By: Douglas A Drossman, MD, Center for Education and Practice of Biopsychosocial Care, Center for Functional GI and Motility Disorders at UNC, and Drossman Gastroenterology,
Chapel Hill, NC

Introduction

Pain, by definition, is the dominant symptom experienced by patients with irritable bowel syndrome (IBS). Three out of 4 people with IBS report continuous or frequent abdominal pain, with pain the primary factor that makes their IBS severe. Importantly, and unlike chronic pain in general, IBS pain is often associated with alterations in bowel movements (diarrhea, constipation, or both).

The standard general definition for pain is, an unpleasant sensory and emotional experience that’s associated with actual or perceived damage to the body. Pain that is short-lived is termed acute, while pain that lasts 6 months or longer is termed chronic. Chronic pain may be constant or recurring frequently for extended periods of time.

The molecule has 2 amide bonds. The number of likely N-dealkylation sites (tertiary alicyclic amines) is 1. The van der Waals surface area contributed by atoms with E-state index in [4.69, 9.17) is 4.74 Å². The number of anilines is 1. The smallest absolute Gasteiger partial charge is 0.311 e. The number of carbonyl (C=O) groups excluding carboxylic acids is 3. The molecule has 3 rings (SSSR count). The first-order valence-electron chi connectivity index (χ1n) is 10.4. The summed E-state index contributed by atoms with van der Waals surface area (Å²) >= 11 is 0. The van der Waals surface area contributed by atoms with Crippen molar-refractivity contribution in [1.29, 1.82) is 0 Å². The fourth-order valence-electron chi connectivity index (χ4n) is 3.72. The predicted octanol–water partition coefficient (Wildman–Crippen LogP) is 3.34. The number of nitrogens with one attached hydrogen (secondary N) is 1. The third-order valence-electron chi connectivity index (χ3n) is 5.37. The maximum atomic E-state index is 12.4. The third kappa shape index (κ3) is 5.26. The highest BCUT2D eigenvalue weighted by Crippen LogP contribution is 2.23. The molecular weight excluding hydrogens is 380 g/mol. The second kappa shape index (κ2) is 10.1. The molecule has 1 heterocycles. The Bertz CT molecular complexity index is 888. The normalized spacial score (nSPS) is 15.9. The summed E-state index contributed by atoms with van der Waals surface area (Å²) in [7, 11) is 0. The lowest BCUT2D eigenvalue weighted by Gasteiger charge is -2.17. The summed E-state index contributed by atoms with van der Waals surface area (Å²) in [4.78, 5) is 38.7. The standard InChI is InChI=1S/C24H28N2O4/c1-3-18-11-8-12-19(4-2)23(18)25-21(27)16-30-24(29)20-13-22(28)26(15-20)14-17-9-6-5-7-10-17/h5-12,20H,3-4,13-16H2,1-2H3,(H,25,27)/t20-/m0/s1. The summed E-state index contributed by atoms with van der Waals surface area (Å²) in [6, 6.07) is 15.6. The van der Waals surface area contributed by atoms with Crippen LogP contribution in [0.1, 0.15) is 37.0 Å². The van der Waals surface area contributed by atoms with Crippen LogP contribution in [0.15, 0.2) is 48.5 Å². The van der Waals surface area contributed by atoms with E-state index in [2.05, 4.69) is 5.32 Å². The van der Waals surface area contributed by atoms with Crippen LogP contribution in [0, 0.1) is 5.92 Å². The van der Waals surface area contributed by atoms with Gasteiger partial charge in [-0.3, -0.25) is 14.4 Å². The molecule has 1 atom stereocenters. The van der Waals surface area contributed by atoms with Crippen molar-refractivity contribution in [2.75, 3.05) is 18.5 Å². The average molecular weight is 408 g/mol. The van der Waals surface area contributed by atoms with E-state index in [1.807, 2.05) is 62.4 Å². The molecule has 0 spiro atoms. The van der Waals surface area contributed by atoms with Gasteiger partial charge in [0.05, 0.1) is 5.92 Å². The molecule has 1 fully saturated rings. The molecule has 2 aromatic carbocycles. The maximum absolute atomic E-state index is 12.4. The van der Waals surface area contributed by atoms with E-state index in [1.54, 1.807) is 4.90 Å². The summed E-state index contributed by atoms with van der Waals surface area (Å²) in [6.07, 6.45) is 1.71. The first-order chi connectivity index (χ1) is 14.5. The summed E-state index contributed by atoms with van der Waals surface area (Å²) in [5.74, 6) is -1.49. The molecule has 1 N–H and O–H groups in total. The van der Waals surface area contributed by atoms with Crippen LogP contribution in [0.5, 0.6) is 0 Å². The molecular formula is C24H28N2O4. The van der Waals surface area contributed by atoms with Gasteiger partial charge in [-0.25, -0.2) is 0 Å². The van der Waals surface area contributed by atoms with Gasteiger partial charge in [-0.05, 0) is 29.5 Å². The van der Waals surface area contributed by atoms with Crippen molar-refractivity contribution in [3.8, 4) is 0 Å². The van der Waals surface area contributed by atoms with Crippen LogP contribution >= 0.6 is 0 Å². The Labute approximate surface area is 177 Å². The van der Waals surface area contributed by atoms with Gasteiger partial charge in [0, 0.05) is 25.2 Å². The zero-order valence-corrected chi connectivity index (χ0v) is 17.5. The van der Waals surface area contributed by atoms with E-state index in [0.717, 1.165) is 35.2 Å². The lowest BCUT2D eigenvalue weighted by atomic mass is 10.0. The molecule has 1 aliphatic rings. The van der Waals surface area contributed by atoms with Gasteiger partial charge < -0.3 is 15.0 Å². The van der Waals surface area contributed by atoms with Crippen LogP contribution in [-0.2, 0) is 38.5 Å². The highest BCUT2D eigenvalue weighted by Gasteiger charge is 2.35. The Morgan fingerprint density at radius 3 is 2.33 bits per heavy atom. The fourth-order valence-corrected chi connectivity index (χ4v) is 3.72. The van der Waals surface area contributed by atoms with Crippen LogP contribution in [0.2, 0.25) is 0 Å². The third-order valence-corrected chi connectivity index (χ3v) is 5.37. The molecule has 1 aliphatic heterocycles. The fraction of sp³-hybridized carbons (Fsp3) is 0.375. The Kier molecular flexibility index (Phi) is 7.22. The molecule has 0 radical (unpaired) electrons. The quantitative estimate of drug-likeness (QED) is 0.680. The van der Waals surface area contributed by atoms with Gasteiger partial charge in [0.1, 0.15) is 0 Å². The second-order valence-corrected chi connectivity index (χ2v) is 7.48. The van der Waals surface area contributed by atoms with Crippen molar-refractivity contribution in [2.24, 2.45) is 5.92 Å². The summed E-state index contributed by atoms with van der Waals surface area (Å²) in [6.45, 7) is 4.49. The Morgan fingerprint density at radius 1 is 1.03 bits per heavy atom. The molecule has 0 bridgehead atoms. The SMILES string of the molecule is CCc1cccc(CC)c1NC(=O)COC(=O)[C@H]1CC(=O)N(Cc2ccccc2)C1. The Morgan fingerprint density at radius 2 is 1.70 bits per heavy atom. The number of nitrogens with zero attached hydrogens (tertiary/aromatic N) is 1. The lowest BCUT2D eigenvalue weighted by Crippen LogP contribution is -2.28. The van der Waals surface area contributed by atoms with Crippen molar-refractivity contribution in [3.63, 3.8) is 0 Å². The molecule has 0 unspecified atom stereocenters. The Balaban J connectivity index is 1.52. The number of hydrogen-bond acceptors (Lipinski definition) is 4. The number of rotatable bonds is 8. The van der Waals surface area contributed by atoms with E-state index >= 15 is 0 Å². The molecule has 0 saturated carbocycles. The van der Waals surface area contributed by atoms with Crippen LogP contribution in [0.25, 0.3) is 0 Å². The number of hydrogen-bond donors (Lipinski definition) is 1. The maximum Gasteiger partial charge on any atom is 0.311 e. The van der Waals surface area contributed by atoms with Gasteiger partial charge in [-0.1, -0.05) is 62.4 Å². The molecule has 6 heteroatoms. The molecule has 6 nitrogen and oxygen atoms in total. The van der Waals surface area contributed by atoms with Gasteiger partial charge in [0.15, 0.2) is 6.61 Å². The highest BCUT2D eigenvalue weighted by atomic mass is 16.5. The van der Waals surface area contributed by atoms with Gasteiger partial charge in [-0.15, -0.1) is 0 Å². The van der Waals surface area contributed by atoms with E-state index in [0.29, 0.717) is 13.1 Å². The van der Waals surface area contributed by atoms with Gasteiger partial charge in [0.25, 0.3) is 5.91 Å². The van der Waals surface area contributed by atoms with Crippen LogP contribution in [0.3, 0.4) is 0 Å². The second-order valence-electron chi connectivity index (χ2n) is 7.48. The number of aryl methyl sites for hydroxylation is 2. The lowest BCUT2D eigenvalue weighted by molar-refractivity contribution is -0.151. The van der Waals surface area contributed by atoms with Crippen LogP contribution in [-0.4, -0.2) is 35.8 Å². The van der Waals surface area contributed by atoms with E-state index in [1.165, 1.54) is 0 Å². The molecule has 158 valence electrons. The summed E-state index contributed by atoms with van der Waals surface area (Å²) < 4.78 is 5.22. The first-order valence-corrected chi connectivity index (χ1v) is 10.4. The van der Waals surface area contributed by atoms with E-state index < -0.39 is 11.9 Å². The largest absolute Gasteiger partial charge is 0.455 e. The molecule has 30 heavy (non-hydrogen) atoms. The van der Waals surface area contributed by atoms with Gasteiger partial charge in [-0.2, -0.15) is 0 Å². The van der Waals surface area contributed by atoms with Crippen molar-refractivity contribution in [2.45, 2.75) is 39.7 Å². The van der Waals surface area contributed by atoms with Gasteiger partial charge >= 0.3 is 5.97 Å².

The chronic pain in IBS can be felt anywhere in the abdomen, though is most often reported in the lower abdomen. It may be worsened soon after eating, and relieved or at times worsened after a bowel movement. It is not always predictable and may change over time. People with IBS use different descriptors to explain how the pain feels; some examples include cramping, stabbing, aching, sharp or throbbing.

IBS is a long-term condition that is challenging both to patients and healthcare providers. It affects 10–15% of adults. Less than half of those see a doctor for their symptoms. Yet patients with IBS consume more overall health care than those without IBS. The primary reason people with IBS see a clinician is for relief of abdominal pain.

Standard diagnostic test results are normal in people with IBS; diagnosis is based on certain symptoms that meet defined (Rome IV) criteria. How can IBS be so painful when nothing irregular shows up on tests?

The answer is that IBS is a condition where the symptoms relate to alterations in normal gastrointestinal function; that is, dysregulation of brain and gut affecting both pain signals and motility (movement of the bowels).

The aim of this publication is to explain this relationship between the brain and the gut in order to help those affected understand why and how pain in IBS occurs, and how it can be confidently managed.

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